Eventually it was time to move out and most of us took Keswick and Wyman Park Drive down the switchback to Falls Road and the Jones Falls Trail and then circled back to North Avenue to get to Liam Flynn’s Ale House. There were already a fair number of bike racks full in front of the North Avenue Market by the time we got there and it was great to see all of the racks from the Design Competition fill up with people that had been on the Holiday Lights Ride.
However, the most telling comment of the night, and one I heard from a number of people on the ride, was how nice it was to be riding at nighttime through Baltimore City. A number of the participants noted that they didn’t often feel comfortable riding at night on those streets, because of a combination of fears about traffic safety and personal security. However, as part of a group large enough that we needed to take a full lane of traffic, everyone felt safe and comfortable for the full ride. A group of bicyclists in New York City are just starting to organize “Biketrains,” groups of cyclists that will ride home together for added safety, security, and enjoyment, and maybe we should be looking into something like that here. Just since I’ve started working downtown again I’ve set up regular commuting plans with a colleague that is uncomfortable riding alone.
Safety and security come in numbers and as more of us are riding to and from work, whether intentionally or by happenstance, more people will feel comfortable riding and get on their bikes. The Holiday Lights Ride was a great example of how fun riding around the City can be when you have company.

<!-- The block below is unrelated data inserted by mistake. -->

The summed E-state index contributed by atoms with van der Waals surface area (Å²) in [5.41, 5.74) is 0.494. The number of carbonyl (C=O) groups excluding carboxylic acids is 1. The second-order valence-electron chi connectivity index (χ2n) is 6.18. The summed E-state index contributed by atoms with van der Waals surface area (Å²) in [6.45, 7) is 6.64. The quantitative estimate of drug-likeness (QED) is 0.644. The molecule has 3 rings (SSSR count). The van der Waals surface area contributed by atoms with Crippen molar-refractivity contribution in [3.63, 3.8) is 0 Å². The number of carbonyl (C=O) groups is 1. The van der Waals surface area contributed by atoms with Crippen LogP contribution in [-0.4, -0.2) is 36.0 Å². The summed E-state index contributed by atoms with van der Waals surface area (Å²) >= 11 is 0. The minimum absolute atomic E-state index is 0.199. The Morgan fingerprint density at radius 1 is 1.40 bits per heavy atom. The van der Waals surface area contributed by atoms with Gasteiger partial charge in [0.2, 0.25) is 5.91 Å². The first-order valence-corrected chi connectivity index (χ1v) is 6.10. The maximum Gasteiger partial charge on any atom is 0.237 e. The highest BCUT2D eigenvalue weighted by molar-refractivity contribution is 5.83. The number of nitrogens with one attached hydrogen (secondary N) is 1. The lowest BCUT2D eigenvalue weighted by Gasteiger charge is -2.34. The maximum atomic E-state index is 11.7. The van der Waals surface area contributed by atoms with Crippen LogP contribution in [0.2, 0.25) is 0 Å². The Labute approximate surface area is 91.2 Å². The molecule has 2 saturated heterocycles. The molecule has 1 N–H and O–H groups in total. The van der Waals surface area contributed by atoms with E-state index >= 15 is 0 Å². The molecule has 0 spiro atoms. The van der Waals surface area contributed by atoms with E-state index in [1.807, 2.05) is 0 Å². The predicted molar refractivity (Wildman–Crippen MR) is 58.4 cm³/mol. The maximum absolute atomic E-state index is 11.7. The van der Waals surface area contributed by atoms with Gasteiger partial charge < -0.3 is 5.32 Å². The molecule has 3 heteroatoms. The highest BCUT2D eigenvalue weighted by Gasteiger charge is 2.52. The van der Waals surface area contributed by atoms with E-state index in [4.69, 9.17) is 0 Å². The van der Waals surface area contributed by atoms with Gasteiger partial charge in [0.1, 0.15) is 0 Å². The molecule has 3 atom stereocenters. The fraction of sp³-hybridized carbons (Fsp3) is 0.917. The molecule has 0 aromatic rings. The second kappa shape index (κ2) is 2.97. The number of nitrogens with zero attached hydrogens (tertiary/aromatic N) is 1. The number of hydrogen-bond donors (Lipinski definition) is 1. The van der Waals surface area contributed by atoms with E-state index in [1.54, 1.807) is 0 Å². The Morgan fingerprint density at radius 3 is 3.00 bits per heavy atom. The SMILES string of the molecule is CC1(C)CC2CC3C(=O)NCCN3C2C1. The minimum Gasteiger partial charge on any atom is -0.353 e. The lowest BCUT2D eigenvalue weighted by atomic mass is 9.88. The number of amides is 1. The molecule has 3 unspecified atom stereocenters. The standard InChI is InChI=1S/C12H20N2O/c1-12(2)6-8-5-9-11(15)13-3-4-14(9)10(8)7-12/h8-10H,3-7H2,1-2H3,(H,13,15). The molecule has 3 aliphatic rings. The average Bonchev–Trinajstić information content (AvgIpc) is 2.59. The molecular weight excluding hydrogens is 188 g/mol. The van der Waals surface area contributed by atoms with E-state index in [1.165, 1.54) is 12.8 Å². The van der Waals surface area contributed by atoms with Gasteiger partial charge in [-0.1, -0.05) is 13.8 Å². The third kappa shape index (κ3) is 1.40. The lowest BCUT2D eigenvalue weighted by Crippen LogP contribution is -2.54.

The Johns Hopkins University Applied Physics Laboratory (APL) was awarded a bronze Bicycle Friendly Business Award by the League of American Bicyclists in a ceremony on its Laurel, Md., campus today. Recognized for its investment in bicycling to promote employee health and social responsibility, APL has an active cycling club, showers, locker rooms, secure bike parking and a personal fitness financial incentive.
“Cycling is something that contributes to the health of our staff,” said APL Director Ralph Semmel. “By taking care of ourselves, we reduce our health costs and can pass this on to our sponsors. We will continue our efforts to make APL a welcoming place for cyclists.”
The largest of three Maryland organizations honored by the League, APL was chosen from a field of 155 applicants nationwide. The Laboratory joins other notable national winners such as Microsoft, General Mills and Random House. The League of American Bicyclists promotes bicycling for fun, fitness and transportation, and works through advocacy and education for a bicycle?friendly America. The League represents the interests of America’s 57 million bicyclists, including its 300,000 members and affiliates.
The award ceremony was held on APL’s campus in the new Building 200, which opened last month. The state-of-the-art facility houses APL’s space department and features 48 covered bicycle parking spaces and four showers. Throughout its 399-acre campus, APL has additional bike racks and shower facilities. A new bike lane segment in front of the building on Johns Hopkins Road was added by the county in October 2011.
“Some of the most successful companies in the world are showing that investing in bicycling is not only good for health and sustainability but also the bottom line,” said League president, Andy Clarke.
“With over 280 people active in cycling activities at APL and a growing number who commute to campus regularly on their bikes, APL’s cycling amenities help make biking increasingly popular” said Fran Horan, APL Cycling Club president. “The new bike lane, covered parking, and showers at Building 200 are a bicycle commuter’s dream.”
From Fran Horan & Gina Ellrich, Johns Hopkins Applied Physics Laboratory (443) 778-7796